“A Classic”, a copyrighted post, was written for my WordPress blog called Always Growing by Jan in Covington, Louisiana 


Another Louisiana iris has started blooming.  This time it is Bayou Classic.  I have had these for several years now; they were a gift from my sister.  This particular iris is not only big and beautiful, but it is very vigorous, sending out a myriad of blooms and spreading making more plants.  Louisiana irises spread but never invasively.  Besides, with such gorgeous flowers who wouldn’t want more to spread around the garden or give away to friends and family.




I have these in two sections of the garden.  Right now, only one group is blooming, and the others should be blooming in a week or two.  It is nice that the bloom period is extended since these two groups will be blooming  at different times.  I guess they must each be in a different microclimate to bloom a week or more apart.

This fall, I will have to divide both groups as they are becoming crowded.  Louisiana irises are divided in the fall, just before they start a new growth spurt.  It looks like next year, I will have another group of these wonderful spring time bloomers gracing a different area of my garden.  Maybe it is time that they found a place next to the back patio.  That area could use some color at this time of year.

Year Round Color

“Year Round Color”, a copyrighted post, was written for my WordPress blog called Always Growing by Jan in Covington, Louisiana

When I first started gardening, I bought a book that was about having flowers and color year round in your garden.  Unfortunately, the book was not that helpful because most of the flowers it featured do not grow well this far south.  However, I persevered with my idea, and it seems that it has finally paid off now because there seems to be something blooming just about all the time lately.

Today, when I came home from work, the weather was wonderful – sunny, cool, and breezy.  The amaryllis I have recently written about still had many blooms.  The petunias are still looking good, and, of course, the violas are still holding on.  So, what’s new?  The Louisiana Irises are just starting to bloom.   Yesterday, I showed one of my new varieties, Marie Dolors, and today another LA Iris was blooming.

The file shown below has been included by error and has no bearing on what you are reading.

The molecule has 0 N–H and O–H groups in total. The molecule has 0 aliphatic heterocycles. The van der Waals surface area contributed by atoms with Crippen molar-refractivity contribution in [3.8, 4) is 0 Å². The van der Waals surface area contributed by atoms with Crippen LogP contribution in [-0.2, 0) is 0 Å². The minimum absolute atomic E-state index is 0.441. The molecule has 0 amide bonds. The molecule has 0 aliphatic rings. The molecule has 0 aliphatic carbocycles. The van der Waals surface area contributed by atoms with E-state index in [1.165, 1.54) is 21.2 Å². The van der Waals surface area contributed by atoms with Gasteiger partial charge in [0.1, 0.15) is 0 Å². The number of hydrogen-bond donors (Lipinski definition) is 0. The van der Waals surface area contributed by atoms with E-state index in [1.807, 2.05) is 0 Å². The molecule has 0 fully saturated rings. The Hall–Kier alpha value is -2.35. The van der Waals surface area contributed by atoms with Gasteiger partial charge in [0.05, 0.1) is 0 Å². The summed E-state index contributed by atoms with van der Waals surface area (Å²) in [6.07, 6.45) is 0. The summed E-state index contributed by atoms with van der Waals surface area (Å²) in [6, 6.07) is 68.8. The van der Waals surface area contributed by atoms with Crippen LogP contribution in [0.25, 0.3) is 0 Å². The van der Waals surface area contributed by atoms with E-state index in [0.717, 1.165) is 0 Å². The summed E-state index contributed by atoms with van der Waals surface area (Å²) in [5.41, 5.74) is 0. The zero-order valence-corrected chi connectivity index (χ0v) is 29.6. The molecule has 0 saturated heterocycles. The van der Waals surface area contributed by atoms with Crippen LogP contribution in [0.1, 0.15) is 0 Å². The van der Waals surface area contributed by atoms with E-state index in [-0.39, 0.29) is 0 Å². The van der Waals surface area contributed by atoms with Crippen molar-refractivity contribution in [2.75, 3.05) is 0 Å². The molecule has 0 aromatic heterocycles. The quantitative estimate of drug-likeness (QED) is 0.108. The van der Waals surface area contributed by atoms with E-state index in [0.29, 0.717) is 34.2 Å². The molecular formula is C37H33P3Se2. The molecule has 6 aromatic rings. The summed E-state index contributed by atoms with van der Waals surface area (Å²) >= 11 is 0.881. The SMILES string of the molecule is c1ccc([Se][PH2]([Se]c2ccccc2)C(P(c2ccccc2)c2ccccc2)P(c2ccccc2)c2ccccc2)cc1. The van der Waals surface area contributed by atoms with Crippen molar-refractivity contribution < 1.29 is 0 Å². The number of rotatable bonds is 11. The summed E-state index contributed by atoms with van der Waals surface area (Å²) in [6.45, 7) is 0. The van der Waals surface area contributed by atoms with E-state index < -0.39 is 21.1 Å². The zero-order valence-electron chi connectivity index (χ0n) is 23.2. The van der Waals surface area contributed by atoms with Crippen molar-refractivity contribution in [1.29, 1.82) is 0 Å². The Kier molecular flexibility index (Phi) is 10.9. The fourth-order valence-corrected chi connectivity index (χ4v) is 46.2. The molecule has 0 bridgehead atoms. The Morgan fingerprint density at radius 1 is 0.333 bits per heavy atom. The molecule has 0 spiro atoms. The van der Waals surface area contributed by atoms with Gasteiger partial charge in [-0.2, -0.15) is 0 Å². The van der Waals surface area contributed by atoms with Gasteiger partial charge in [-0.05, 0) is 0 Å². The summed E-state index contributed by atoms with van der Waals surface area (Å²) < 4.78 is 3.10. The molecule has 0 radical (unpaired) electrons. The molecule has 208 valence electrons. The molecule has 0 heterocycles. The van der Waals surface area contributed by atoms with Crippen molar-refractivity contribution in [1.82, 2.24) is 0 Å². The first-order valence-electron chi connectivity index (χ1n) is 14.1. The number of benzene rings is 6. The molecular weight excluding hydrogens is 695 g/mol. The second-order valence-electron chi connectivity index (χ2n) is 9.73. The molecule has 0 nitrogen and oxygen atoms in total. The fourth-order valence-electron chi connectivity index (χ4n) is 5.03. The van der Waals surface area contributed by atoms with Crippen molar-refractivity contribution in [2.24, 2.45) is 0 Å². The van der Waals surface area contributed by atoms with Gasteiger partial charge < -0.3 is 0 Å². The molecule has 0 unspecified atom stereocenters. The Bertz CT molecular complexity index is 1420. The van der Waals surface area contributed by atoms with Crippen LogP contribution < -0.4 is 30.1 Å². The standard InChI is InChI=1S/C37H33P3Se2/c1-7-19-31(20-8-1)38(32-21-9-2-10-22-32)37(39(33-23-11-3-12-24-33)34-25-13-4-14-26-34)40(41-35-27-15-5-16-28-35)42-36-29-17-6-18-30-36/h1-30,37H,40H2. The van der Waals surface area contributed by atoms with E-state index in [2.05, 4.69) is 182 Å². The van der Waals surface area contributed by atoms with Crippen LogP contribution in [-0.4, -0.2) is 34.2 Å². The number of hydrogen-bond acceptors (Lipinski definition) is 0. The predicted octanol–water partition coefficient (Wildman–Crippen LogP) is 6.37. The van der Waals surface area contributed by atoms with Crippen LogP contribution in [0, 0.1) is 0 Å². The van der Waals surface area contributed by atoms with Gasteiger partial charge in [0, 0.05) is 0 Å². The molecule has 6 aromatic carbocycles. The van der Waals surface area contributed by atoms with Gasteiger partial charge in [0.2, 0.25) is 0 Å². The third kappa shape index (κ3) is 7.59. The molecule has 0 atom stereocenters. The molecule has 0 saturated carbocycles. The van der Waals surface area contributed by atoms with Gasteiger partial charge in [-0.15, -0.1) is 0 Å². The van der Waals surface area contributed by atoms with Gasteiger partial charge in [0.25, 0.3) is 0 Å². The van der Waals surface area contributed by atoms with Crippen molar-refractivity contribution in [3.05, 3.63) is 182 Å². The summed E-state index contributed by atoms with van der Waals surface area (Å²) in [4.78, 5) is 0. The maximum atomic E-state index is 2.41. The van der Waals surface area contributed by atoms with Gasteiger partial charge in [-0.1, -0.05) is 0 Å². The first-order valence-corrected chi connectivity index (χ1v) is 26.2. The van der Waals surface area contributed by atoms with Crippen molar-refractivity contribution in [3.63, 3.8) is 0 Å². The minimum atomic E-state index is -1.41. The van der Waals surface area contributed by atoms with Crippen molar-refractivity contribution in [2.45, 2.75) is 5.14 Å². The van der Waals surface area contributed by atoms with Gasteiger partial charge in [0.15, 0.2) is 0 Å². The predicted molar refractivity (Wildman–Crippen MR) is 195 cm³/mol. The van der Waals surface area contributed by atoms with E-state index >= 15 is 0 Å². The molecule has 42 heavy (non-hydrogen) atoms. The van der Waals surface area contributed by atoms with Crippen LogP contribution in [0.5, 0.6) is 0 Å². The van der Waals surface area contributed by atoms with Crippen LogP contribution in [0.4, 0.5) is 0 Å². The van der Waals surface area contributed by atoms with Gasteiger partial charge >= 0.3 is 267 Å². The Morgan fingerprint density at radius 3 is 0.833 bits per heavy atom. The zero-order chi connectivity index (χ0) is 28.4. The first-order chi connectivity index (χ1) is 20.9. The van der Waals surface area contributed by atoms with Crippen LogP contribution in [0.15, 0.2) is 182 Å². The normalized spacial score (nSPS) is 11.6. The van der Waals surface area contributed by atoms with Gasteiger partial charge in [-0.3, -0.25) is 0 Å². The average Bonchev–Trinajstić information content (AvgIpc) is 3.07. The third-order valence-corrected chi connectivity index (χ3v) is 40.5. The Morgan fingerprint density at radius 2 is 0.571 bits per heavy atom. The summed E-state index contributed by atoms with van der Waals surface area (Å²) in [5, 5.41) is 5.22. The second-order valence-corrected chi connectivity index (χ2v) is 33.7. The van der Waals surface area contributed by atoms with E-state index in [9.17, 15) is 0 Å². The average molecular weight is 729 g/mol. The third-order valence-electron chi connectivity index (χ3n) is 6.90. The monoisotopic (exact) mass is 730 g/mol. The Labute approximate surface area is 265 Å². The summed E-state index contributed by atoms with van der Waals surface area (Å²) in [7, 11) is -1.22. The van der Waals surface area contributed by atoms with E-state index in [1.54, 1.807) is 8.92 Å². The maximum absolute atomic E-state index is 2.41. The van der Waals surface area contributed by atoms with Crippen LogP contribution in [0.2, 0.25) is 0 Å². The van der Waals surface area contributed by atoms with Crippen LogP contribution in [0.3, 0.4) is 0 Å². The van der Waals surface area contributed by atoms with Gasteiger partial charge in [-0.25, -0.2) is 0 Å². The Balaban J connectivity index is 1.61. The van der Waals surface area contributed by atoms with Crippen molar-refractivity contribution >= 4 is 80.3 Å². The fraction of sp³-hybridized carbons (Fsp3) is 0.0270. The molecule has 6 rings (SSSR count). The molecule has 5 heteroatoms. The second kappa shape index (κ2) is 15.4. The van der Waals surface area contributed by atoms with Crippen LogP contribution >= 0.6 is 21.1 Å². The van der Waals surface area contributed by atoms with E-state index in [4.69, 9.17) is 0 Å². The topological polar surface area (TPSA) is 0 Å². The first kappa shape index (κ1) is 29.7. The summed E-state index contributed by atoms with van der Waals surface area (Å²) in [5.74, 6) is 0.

This is a smaller, more common iris than Marie Dolors.  My husband brought several of these home from a fishing trip a few years ago.  His fishing partner had these and suggested that dear hubby take some home to me.  I think these originally came from the swamps around here because they look just like some of the wild ones you see there.   While Louisiana irises grow in water or at a pond’s edge, they also do well mixed in with other annuals or small perennials.  They just need about a half a day of sun and moisture, especially in the spring when they are actively growing.  These irises also prefer acidic soil, about what would make an azalea happy.

I have another iris that should be blooming tomorrow, and am holding out hope that three more that I planted last fall will produce flowers this year.  It seems that my plan to have something blooming year round has finally become a reality.

Update 4/4/09 Patrick O’Conner, who is a Louisiana iris grower and breeder, informs me this is not a Louisiana iris but is iris virginica, or Southern Blue Flag iris.  It, too, is a native in this area.  I am glad to know exactly what this iris is.  Thanks for the info, Patrick.

Why Is It Called That?

“Why Is It Called That?”, a copyrighted post, was written for my WordPress blog called Always Growing by Jan in Covington, Louisiana 


Dolor means sorrow, misery, anguish.  So why would that word be associated with a beautiful flower?  Last fall, I ordered several Louisiana irises, and the first one to bloom is called Marie Dolores.  It was described as a vigorous grower and that wasn’t an overstatement.  Of the four I planted in October, this one is the largest and the only one to have a flower so far.  I am hoping to see the others sporting the beginnings of flowers stalks soon.